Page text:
# Calculation Involving Work Done

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In today’s Basic Science class, We will be discussing Calculation Involving Work done. We hope you enjoy the class!

## TOPIC:  CALCULATION INVOLVING WORK DONE

On the basis of the direction of motion of a body and the direction of force applied, the way of calculation of work done is determined. Try this simple activity to help you better understand this concept.

Release a metal ball A so that it rolls down a slope and hits another ball B at the bottom of the slope. What happens? Repeat this with balls of several sizes placed at the same point at the bottom of the slope. If the ball B on the ground is much heavier than the one that hits it, it does not move very far. When the ball B moved, ball A must have exerted a push on B to make it move. The rolling ball A gives some energy to the ball B that it collides with; we say that it has done work on ball B. The product of the push and the distance through which ball B moves in the direction of the push is defined as the work done. Thus:

Work = force x distance moved in the direction of the force This work is a measure of the energy transferred to the ball B by ball A that collided with it. The unit of work is, therefore, the unit of force x the unit of distance. We already know the unit of the force to be newton (N) while that of distance is the metre (m). So, the unit of work is the newton metre (Nm), which is called the joule, (J), after J.P. Joule, a scientist who did a great deal of experimenting with energy.

If a force of 10N moves through a distance of 1m in the direction of the force, the work done = 10 x 1 = 10J. Similarly, if a force of 20N moves through 0.5m, the work done = 20 x 0.5 = 10J. Here are some examples below:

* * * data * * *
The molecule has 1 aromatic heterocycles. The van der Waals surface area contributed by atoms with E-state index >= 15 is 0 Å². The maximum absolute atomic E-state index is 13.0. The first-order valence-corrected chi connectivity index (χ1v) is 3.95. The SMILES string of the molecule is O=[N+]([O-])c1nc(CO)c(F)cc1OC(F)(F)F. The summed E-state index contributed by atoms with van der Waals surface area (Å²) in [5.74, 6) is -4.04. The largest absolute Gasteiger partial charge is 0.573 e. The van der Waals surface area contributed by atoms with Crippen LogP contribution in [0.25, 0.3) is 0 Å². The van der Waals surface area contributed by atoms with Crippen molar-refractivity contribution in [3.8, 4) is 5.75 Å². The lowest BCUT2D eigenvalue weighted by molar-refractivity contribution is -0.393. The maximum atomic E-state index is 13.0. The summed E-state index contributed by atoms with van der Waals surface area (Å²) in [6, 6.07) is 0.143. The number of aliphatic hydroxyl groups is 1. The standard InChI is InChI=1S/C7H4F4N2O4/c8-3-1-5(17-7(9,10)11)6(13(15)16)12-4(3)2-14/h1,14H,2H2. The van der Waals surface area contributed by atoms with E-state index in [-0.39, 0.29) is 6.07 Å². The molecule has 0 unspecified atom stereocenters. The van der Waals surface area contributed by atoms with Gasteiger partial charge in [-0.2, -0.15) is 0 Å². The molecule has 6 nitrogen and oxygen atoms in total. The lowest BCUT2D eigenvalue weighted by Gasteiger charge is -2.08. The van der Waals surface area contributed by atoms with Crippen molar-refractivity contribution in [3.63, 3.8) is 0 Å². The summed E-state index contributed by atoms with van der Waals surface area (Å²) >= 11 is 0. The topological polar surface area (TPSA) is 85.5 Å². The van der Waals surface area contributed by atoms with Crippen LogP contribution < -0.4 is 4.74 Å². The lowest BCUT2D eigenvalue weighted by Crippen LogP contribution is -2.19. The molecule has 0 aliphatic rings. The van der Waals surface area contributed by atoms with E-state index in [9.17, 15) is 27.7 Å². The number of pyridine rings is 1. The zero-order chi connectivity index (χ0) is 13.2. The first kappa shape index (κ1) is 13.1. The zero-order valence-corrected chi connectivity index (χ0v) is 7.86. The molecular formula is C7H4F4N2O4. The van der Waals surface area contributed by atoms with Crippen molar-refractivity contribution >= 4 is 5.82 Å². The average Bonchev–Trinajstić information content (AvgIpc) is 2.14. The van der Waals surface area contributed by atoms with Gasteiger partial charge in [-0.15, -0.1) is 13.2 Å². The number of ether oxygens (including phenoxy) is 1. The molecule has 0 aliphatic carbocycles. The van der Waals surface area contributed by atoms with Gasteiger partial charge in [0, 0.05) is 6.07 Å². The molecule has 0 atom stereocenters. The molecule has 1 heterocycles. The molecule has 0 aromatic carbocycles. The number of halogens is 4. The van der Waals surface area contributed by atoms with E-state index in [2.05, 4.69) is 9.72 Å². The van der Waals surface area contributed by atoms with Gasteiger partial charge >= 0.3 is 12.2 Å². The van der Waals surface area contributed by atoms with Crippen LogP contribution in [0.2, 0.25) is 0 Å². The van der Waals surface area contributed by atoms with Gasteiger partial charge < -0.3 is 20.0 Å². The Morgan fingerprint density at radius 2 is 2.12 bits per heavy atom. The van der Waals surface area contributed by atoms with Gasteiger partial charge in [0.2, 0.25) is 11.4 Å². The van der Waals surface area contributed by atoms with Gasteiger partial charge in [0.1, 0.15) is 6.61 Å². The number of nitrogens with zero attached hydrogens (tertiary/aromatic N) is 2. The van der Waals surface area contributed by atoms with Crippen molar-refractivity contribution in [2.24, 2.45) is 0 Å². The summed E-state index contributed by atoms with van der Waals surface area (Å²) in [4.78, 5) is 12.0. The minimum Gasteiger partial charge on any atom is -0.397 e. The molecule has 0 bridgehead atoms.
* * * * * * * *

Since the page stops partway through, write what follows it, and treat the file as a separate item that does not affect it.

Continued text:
1. What work is done when a mass of 25.00kg is raised through a vertical height of 4.5m (acceleration due to gravity is 10m/sec)?

Solution:

Work done = force x distance

Work done = mass × acceleration × distance

Since force = mass × acceleration

Where mass = 25kg; acceleration = 10m/s; distance = 4.5m

Therefore work done = 25.00kg × 10m/s × 4.5m = 1125 joules 1. Calculate the work done by a body of weight 100N which, moves through a distance of 15N

Solution:

Force = 100N

Distance moved = 15m

Work done = force × distance moved

= (100 x 15) joules

= 1500 joules.

1. Find the work done by a man who lifts a brick of 50N from the ground to a vertical height of 6m by means of a rope.

Solution:

W = ? F = 50N, S = 6m

Work done = Force × distance

W = 50 × 6 = 300 Joules

You can try out other calculations on your own now.

We have come to the end of this class. We do hope you enjoyed the class?

Should you have any further question, feel free to ask in the comment section below and trust us to respond as soon as possible.

In our next class, we will be talking about Energy Transfer when Work is Done. We are very much eager to meet you there.

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